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Louis hates a desk-job, in The International

 
 
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The International
cast: Clive Owen, Naomi Watts, Armin Mueller-Stahl, Ulrich Thomsen, and Brian F. O'Byrne

director: Tom Tykwer

114 minutes (15) 2009
widescreen ratio 2.35:1
Sony DVD Region 2 retail
[released 6 July]

RATING: 7/10
reviewed by Christopher Geary
SPOILER ALERT!
Walking from the scene of his clandestine meeting with a corporate whistleblower, a Berlin policeman hardly notices the stranger hurrying past, behind his back. Just a moment later, the officer stops, pukes, and falls down dead at the kerb: poisoned by injection, the victim of an expert assassin...

Wall Street (1987) meets Enemy Of The State (1998) in political thriller, The International, from the maker of cult favourite Run Lola Run (1998). Since his roles in Sin City, Children Of Men, and Shoot 'Em Up, British leading man Clive Owen has become quite the action hero. Starring in such a gloomy, and remarkably savage, picture as The International maintains Owen's status as dramatic actor in a film that's wholly different in theme and content to Owen's romantic adventures as a spy in Tony Gilroy's Duplicity.

Essentially a zeitgeist-surfing blend of criminal investigation and brutal espionage, The International delivers uneasily-relevant plotting concerning the profits of war, and the unconscionable levels of power wielded by a corrupt multinational banking system becomes possibly yet more disturbing than any degree of terrorism, framing a question: what's worst about modern times, living in fear of a potential nightmare scenario, or the actuality of being enslaved by debt?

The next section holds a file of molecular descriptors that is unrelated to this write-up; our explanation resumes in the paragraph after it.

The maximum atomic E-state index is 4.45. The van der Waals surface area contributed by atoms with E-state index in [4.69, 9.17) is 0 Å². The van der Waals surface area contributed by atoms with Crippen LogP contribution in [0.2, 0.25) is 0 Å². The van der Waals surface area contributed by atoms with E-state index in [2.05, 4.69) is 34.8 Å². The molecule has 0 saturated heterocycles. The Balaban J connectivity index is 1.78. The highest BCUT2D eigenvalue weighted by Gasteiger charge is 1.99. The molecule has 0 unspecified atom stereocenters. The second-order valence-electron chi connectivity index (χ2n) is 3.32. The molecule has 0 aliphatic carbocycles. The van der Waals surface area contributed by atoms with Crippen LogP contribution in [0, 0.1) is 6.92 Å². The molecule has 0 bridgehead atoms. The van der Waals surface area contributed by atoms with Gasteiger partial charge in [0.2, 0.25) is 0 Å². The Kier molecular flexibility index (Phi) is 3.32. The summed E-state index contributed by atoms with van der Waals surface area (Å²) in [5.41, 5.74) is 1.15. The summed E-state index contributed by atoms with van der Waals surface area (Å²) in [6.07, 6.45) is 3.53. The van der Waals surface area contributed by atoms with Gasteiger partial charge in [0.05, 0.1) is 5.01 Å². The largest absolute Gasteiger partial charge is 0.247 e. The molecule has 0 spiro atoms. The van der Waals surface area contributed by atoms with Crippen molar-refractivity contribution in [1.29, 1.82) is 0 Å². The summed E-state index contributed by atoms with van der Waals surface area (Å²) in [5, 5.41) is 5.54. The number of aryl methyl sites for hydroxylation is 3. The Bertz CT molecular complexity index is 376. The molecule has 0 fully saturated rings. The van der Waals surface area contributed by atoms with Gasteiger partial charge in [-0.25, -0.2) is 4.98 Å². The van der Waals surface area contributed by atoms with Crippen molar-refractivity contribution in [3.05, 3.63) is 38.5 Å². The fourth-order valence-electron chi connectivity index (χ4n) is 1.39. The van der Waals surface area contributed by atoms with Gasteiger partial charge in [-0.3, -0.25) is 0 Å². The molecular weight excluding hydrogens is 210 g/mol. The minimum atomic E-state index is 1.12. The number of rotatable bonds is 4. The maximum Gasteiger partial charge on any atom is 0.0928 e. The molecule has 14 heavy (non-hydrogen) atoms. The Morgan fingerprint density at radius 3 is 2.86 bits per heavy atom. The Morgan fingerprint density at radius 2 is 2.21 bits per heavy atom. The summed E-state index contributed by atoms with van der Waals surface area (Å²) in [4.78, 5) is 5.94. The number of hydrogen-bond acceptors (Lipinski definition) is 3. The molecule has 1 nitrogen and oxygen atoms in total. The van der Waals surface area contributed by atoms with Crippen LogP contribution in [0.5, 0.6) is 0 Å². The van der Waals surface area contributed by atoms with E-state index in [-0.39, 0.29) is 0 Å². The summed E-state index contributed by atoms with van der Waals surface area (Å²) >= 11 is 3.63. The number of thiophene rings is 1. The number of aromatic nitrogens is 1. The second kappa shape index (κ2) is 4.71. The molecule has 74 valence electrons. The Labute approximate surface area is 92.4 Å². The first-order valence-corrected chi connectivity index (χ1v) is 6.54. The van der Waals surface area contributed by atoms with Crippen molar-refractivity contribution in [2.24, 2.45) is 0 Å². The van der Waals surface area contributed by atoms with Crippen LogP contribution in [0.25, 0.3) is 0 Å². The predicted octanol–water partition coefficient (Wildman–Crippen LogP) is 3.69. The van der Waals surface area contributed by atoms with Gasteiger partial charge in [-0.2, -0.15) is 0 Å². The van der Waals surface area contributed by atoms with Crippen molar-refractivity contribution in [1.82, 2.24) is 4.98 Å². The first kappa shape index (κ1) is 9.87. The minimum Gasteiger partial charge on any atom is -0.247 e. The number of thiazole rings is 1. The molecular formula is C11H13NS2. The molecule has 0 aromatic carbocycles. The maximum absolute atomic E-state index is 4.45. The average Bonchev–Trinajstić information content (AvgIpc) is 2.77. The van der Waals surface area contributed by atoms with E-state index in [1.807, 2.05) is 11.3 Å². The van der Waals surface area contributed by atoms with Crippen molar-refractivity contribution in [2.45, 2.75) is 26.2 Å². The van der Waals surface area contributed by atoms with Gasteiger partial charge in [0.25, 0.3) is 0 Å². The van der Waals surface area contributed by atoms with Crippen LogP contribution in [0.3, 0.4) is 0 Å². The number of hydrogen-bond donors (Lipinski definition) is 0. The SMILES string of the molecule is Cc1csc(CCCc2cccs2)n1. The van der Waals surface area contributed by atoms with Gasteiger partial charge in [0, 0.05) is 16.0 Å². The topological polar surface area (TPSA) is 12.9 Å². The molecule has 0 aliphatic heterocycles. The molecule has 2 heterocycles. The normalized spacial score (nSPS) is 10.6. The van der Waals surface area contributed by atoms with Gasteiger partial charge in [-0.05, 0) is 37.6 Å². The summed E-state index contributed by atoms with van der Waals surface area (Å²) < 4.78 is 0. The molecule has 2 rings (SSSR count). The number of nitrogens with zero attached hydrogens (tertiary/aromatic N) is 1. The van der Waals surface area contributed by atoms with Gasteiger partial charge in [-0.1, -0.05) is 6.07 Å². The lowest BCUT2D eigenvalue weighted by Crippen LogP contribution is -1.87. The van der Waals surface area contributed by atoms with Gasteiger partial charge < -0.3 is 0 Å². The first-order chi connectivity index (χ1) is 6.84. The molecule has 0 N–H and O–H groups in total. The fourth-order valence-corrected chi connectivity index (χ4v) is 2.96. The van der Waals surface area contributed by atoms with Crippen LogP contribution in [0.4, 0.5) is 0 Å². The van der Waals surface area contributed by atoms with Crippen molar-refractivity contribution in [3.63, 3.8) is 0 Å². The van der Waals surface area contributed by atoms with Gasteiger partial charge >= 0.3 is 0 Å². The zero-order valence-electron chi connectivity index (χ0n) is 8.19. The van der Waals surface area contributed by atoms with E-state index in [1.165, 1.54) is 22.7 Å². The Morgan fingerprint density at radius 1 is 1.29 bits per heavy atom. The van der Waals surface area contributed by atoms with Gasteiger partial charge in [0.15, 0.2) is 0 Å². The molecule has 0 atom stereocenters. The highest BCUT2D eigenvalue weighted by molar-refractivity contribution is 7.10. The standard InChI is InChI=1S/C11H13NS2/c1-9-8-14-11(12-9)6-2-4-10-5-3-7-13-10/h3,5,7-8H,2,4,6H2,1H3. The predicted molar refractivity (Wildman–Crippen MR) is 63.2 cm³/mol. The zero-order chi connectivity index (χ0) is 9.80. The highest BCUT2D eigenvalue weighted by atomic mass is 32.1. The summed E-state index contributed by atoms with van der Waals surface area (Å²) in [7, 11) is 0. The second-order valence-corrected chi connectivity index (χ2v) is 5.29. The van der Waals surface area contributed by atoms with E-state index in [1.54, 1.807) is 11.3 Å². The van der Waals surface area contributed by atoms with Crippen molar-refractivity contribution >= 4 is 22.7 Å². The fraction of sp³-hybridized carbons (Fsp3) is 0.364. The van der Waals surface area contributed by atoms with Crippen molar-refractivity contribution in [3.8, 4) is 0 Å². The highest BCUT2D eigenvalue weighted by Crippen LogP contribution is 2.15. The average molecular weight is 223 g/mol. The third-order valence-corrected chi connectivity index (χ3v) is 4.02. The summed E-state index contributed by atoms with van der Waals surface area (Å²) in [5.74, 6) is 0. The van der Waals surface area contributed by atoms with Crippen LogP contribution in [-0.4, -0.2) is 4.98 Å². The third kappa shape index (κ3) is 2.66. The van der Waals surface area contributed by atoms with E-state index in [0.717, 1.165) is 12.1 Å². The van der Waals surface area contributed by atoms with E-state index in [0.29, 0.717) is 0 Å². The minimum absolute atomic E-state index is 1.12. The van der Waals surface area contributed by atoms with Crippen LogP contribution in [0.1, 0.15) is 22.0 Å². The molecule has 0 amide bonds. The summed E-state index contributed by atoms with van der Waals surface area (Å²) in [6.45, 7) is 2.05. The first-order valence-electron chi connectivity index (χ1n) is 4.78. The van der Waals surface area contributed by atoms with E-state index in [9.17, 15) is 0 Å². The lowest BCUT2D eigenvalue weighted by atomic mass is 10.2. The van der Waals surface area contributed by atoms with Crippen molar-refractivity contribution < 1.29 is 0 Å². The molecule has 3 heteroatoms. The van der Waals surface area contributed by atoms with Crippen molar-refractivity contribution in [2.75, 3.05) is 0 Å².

Sometimes a man can meet his destiny on the road he took to avoid it.

An ex-Scotland yard detective turned Interpol agent, obsessed Louis Salinger (Clive Owen, grim as an income tax auditor), teams up with bold New York assistant D.A. Eleanor Whitman (Naomi Watts, not given enough to do here), to build a legal case against crooked German bank IBBC. There's much talk of vaguely illicit brokerages of arms deals, using the trading of replacement components for obsolete missiles to gain control of supplying Chinese guns to African rebels. Our dogged lone hero and supportive, but officially-restrained, heroine cannot overcome the unwillingness of their superiors to prosecute the bank. It seems the only way to beat the system is to break the law...

However, this is not a standard chase movie with typical displays of shiny gadgets; it's a conspiracy of numbers, corporate facts, accountancy figures, and shrewd yet utterly amoral business planning. Camera placement and movement makes clever use of architecture in various locations to enhance the broodingly oppressive mood while the detailed conspiracy unfolds like a diseased flower. Tensions build toward a brilliantly choreographed shootout when Louis, with help from the NYPD, track a hitman strolling through busy Manhattan streets, and their impromptu stakeout at the Guggenheim museum suddenly explodes into a lengthy gunfight, for which the filmmakers almost demolish a copy of the famous building's white spiral rotunda.

Despite the climactic feel of that big set-piece, there's still further conflict lined up for a showdown in Turkey. Will our hero finally cross the line to be judge, jury and executioner? If much of the film sounds routine and some of its main plot elements are blithely hackneyed or unbelievably contrived, the single-mindedness of director Tom Tykwer's vision, and the belligerent determination of Owen's character lift the material from low expectations of second-rate Bourne antics to commensurate play on transatlantic vigilantism.
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